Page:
Friday, July 31, 2015

Vacation Plans

Arriving early Saturday morning, we had a wonderful breakfast before setting up camp and spending a good portion of the day at the beach. The traditional Fourth of July Blue Hill Brass concert was excellent as always, and all drifted off to sleep with relative ease, not even bothered by the familiar call of our friend the whippoorwill. Everyone, that is, except me.

We dropped off the three teenagers at Resident Camp following breakfast, worship, and lunch on Sunday and continued enjoying all Camp Calumet has to offer. The two youngest especially enjoyed the Welcoming Campfire, a rousing game of Clue-u-met, and some serious marshmallow roasting. Excitement over their first day of camp battled the marshmallow-induced sugar crash, sleep finally winning the battle. My husband drifted off quickly as well. Me, not so much.

Monday morning dawned with two tired but giddy children who could barely wait to get to breakfast, then from breakfast to Day Camp. While Daddy took them to Camp, I enjoyed some quiet time before delving into a wonderful Celtic Christianity Bible Study. Walking with my husband back to our campsite, we discussed which of the many things we would do this day and settled on hiking Jackman Ridge, the trail basically across the way from our campsite. 

Emerging from our screen tent after eating lunch, we made it as far as our camp chairs a few feet away. Once there, we came up with a new and daring plan. Something so out of the ordinary it was nearly mind-blowing. Something that went against every fiber of my grandmother-induced tendency to want to fill every moment of vacation with one exciting experience after another. We opted for a nap. In the middle of the day. With no children waking us up every 3.42 minutes to ask a question or inform us that someone is bothering them.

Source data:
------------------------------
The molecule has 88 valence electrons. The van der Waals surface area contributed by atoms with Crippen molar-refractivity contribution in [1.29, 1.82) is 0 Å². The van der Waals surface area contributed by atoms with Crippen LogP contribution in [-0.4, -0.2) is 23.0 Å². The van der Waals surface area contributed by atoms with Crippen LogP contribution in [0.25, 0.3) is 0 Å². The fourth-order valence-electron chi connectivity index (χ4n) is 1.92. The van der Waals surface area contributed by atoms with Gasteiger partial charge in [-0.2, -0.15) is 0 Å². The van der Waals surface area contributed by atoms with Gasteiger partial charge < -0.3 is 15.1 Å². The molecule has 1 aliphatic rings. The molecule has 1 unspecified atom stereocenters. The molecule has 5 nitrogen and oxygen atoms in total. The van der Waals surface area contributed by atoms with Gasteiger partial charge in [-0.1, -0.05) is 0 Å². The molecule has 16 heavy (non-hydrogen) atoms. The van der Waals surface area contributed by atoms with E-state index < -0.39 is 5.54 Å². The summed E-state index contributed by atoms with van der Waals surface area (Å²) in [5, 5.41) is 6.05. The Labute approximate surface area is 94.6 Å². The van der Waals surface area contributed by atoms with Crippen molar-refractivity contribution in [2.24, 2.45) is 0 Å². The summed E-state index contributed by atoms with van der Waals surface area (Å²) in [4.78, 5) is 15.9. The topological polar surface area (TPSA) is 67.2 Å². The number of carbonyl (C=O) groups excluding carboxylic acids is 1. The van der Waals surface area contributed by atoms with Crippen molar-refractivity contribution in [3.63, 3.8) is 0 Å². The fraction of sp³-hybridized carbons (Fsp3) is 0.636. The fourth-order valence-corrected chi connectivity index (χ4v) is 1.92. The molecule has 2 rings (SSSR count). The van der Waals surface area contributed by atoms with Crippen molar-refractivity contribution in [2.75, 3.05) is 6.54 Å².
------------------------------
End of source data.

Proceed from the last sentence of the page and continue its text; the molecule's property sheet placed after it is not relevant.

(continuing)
After our nap we discussed the possibility of going to the beach, again making it as far as our camp chairs before giving up on the idea. So we sat. After a while, I remembered I had a book with me. I read several chapters of the book in one sitting - a feat beyond anything I'd accomplished since our last camp summer a year before. 

Eventually it was time to pick up the children from Day Camp. After hearing the amazing tales they had to tell about their first day, they asked us what we did. At first they failed to believe our answer of "nothing." One even said, "but didn't you have a plan?" It seems I always have a plan, especially for vacation.

'Vacation plans' took on a new meaning for me this year - one that it took me more time than it should have to comes to terms with. Pain, exhaustion, and expectations clouded my enjoyment of our first couple of child-free days. It wasn't until I relaxed into relaxing, reduced my expectations to general life-sustaining activities, and ceased comparing my top of the world Summer two years ago and my downhill but ok Summer of last year to my barely treading water Summer this year that my new vacation plans of relaxation and peace were able to bring me joy. 

Funny things happened when I started actually taking a vacation ... but tales of those adventures will have to wait for another day.

Thursday, July 30, 2015


Having heard the story of the Lake Ossipee Monster many times before, my attention instead turned to the beauty surrounding me. The sun set as the pontoon boat made its way back to shore, pinks and purples dancing on the water, my youngest daughter snuggled up next to me.

This is why I go to Camp Calumet. 

This view.

This story.
This beauty.
This connection.
This peace.

This is where I find my center.

This is where I find balance.
This is where I find myself.